Anna E. Condino, MD, MPH Andrew G. Lim, MD, MS Paul W. Charlton, MD, MA Sabiha K. Barot, MD, PhD We can accomplish this by
If it's after hours, the recording for any physician or practice of any sort in America will have a message: "If this is an emergency, hang up and dial 911." It's a nice idea. But of course, it presumes that everyone really understands the idea of emergency. In fact, they don't.
Planning for a Post-Conflict Colombia: Emerging Public Health Leaders Develop Health Interventions for IDPs
Fifty-five years ago this week, braving the cold winds of a winter's January, U.S. President John F. Kennedy delivered his inaugural address imparting upon the American people words still true today.
Today marks Day 2 of the Post-Conflict Colombia and Public Health course -- a project of the Open Hands Initiative and Harvard Humanitarian Initiative (HHI), in collaboration with the University of Antioquia School of Medicine.
An MRI here, a prescription there -- these are Band-Aids, not lasting solutions. Our communities need innovative approaches to pressing issues like homelessness, drug addiction, obesity, and lack of mental health services. To help the patient, we must also address the health of the community.
On April 15, 2013, I woke up at 5:30 a.m. and walked to Mass General Hospital to begin my ER shift. It was the day of Boston marathon, and we were prepared for the usual influx of people with heatstroke and dehydration. Just before 3 p.m., we received the call that nobody could have predicted.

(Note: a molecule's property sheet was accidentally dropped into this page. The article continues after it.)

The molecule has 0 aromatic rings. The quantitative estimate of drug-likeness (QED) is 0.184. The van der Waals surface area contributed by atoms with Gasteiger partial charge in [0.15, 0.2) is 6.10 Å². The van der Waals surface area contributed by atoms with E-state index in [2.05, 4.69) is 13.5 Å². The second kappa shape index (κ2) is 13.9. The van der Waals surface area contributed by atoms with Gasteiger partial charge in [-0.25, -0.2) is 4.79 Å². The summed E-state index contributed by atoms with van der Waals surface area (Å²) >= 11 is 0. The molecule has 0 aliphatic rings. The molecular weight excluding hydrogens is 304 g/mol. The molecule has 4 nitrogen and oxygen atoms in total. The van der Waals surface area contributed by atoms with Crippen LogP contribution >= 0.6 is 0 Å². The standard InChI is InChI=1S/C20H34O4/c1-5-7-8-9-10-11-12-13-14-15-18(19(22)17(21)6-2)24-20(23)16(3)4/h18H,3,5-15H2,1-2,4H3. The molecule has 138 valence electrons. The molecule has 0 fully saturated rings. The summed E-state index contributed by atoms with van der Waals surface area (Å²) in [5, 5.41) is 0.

What Kind of Wound Would a Point Blank Shot to the Shoulder With a Colt 1911 .45 With FMJ Ammo Make?
Meaning no disrespect, but the question is kind of like asking, "what does a sandwich taste like?" There are so many possible
It is worth noting that the tremendous human costs of the war in Iraq would have been much greater, were it not for breakthroughs in combat medicine deployed for the first time on a broad scale in Iraq.
Imagine if that tiny print on prescription bottles could be heard instead of squinted at. Voice-guided instructions may indeed be helpful to patients in every age population, with a variety of medical needs.
Policymakers should be aware that even well-informed patients with good access to primary care need the ER. Legislation should aim to increase availability of primary care, but not penalize for use of emergency services.
Originally published on Turnstylenews.com, a digital information service surfacing emerging stories in news, entertainment